A team of scientists at the University of Geneva and the University Hospital of Geneva (HUG) have managed to slow down the progress of a cancer known as lymphoma.
Lymphoma, which affects white blood cells known as lymphocytes, typically spreads through the body into the lymph nodes and other parts of the body. The Geneva-based researchers appear to have found a way to use an antibody to neutralize a specific protein to block the migration of lymphoma cells from the blood stream, halting their spread to the rest of the body.
The inner wall of blood vessels acts as a barrier, preventing blood cells from leaving the circulation. Yet, some lymphocytes, once mutated and cancerous, have with a specific surface marker, the JAM-C protein. Like a free pass, the protein’s presence on the surface of lymphoma cells facilitates their migration through blood vessel walls.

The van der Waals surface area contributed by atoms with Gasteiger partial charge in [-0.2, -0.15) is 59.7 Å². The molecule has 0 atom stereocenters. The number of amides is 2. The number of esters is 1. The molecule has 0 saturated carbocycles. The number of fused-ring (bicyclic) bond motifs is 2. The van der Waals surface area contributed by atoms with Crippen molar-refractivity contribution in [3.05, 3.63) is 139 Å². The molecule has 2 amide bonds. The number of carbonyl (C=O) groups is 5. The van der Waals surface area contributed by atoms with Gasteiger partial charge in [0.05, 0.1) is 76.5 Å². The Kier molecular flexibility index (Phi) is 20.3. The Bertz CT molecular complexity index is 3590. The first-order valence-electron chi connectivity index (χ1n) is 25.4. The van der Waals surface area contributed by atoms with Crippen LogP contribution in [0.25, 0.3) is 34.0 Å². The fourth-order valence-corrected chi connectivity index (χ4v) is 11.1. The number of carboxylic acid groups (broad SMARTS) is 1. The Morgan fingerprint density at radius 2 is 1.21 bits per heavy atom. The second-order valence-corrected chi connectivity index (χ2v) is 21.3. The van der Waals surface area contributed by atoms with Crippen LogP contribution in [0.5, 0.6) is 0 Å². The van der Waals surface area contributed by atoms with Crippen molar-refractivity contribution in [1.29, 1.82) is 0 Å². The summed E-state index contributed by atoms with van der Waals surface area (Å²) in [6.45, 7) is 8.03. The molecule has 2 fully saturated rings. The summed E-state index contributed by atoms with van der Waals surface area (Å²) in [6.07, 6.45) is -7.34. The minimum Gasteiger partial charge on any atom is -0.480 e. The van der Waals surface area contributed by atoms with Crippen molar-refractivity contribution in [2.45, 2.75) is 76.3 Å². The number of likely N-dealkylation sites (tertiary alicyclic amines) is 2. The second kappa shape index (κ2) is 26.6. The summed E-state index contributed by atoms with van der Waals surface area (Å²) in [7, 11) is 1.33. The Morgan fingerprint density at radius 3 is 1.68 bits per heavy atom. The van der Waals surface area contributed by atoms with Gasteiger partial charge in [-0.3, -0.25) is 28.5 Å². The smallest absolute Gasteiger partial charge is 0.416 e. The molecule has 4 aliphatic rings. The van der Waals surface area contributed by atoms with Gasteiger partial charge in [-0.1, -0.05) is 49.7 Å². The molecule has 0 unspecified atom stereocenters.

The plan was to trap malignant cells in the blood said the researchers. The team found an antibody H225, that could attach itself to this specific protein, and reduce the movement of the cancerous cells to the lymphatic system by more than half when tested on mice.
H225 also limited cellular proliferation, even after the malignant cells arrived in the lymph nodes, spleen or bone marrow. Nearly all of the cancerous cells already in these organs disappeared in mice observed in the laboratory.
The first stone of a new field of treatment against lymphoma has been laid, according to the researchers. The results can be read in the Journal of Leukocyte Biology.
Every year, around 2,000 people in Switzerland are diagnosed with this potential agressive disease which resists standard treatments with chemotherapeutic drugs.
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